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SGR Fix Becomes Law

On April 16, President Obama signed the Medicare Access and CHIP Reauthorization Act of 2015 (MACRA) into law. The Senate passed the bill on April 14 with an overwhelming bipartisan majority. Two weeks earlier, it passed the House by a similar overwhelming majority. These actions eliminate the long-standing issue of the Sustainable Growth Rate (SGR) formula that for more than ten years had mandated large cuts which needed to be averted by temporary Congressional action. Eliminating the SGR formula has been a major focus of ASH advocacy for that same time period. Countless number of Congressional visits by ASH members to discuss the issue undoubtedly contributed to the SGR finally being overturned. Only two weeks ago, the ASH Committee on Government Affairs met with their respective members of Congress to strongly advocate for this repeal. The legislation spans more than 200 pages and covers many issues beyond the repeal of the SGR. 

Annual Payment Updates

First, the payment cuts of more than 20% that had come from the SGR formula are replaced by a statutory payment update which is not set by a formula. On July 1, 2015, Medicare payments for physicians go up by 0.5% from the current rates. Each year on January 1 from 2016 to 2019, payments will increase by an additional 0.5%. As is true today, payments for individual services may increase or decrease, but the average service will have payments increased by 0.5%. Starting in 2020, payments are flat for an additional five years with no increases. Going further into the future, payment rates have very modest increases.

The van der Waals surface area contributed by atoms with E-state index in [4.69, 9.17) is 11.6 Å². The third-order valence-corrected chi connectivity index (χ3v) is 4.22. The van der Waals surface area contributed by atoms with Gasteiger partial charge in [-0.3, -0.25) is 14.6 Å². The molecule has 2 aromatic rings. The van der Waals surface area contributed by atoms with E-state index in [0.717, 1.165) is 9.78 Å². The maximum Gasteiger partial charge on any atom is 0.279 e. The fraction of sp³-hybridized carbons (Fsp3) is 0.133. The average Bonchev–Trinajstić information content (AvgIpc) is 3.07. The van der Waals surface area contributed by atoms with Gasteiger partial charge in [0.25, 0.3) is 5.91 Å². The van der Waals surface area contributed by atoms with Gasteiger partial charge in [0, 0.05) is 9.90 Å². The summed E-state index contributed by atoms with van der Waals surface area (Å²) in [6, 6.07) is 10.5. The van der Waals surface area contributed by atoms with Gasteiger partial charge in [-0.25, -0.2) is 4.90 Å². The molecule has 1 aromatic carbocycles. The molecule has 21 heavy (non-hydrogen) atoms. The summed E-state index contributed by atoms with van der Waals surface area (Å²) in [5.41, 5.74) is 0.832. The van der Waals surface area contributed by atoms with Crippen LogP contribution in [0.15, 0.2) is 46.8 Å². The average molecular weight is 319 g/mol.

This is clearly the big story of the legislation. Although many physicians may not remember it, the SGR formula was supported by physicians when it passed. The statutory formula agreed to was a gamble and physicians lost. Going forward with this new mechanism, there is no situation which would lead to increases in physician payment of 5% or more, which is what some thought the SGR could have done. 

Consolidation of Quality Reporting Programs